The Barr Brothers: Sleeping Operator

review barr x1 cong

We reviewed this a few weeks ago but it’s out now and we’re mentioning it again because it’s so good.

In fact, with the releases from this week (see this page) and last — Jackson Browne, Josh Pyke — you could spend all your CD pocket money for the year and not regret it.

In two words, The Barr Brothers play melancholy anthems. The songs are led by glum vocals and acoustic guitar but they have enough cymbals and big electric chords (and country twanging) to keep it interesting. They’re more interesting than fellow peddlers of melancholia Midlake, and a bit more poppy than Ryan Adams.

The album opens with the introductory Static Orphans, and a sound like a harp (it could be a plucked viola), then banjo and handclaps, picking up momentum, with mournful vocals and gentle power chords; as drums and bass come in, it segues into Love Ain’t Enough, a restrained epic. Wolves is a slow, satisfying tune with country steel guitar and a cantering beat.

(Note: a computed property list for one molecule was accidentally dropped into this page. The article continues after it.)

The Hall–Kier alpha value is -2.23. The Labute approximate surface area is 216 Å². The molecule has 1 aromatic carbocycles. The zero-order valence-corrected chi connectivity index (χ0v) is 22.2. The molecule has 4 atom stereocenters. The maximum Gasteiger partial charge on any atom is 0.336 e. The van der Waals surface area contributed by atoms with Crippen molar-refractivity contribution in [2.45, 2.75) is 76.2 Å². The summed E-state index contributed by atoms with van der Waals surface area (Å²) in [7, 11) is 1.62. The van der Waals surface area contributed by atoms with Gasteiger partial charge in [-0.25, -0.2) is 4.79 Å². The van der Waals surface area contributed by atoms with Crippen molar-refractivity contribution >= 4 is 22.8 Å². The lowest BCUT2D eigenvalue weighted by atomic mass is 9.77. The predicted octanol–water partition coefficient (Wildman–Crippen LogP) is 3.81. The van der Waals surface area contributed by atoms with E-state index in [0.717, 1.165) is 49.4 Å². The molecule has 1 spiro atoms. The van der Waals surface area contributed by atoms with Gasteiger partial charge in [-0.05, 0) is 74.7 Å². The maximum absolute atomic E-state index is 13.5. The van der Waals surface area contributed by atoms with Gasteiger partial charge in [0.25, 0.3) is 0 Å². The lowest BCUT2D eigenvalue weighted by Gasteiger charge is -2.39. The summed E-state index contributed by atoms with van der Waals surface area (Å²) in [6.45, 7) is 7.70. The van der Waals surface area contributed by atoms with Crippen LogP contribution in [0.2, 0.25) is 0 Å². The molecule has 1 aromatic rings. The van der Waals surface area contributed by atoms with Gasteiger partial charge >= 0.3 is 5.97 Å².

Even The Darkness is a gentle, verbally dextrous track while Come In The Water is a bit John Lennon, though with an Isley Bros style summery guitar solo. In as much as it ever gets speedy, the album goes slower the longer it runs, the second half sounds more like Paul Si-mon than anyone else.

Little Lover is good: starts off slowly, then in comes interesting percussion (a bit Tom Waits). Half Crazy starts off as acoustic Delta blues, then has a massive bluesy guitar solo at the end, reminding us of fellow Canadians Big Sugar. This should become an underground classic; its fairly unchanging tone might cost it mass appeal.

About jerobear

Weekly newspaper editor in Cheshire, England. I blog my editorials and the CDs I write about. I play drums, drink coffee, play music, meditate. I hate filling in forms.

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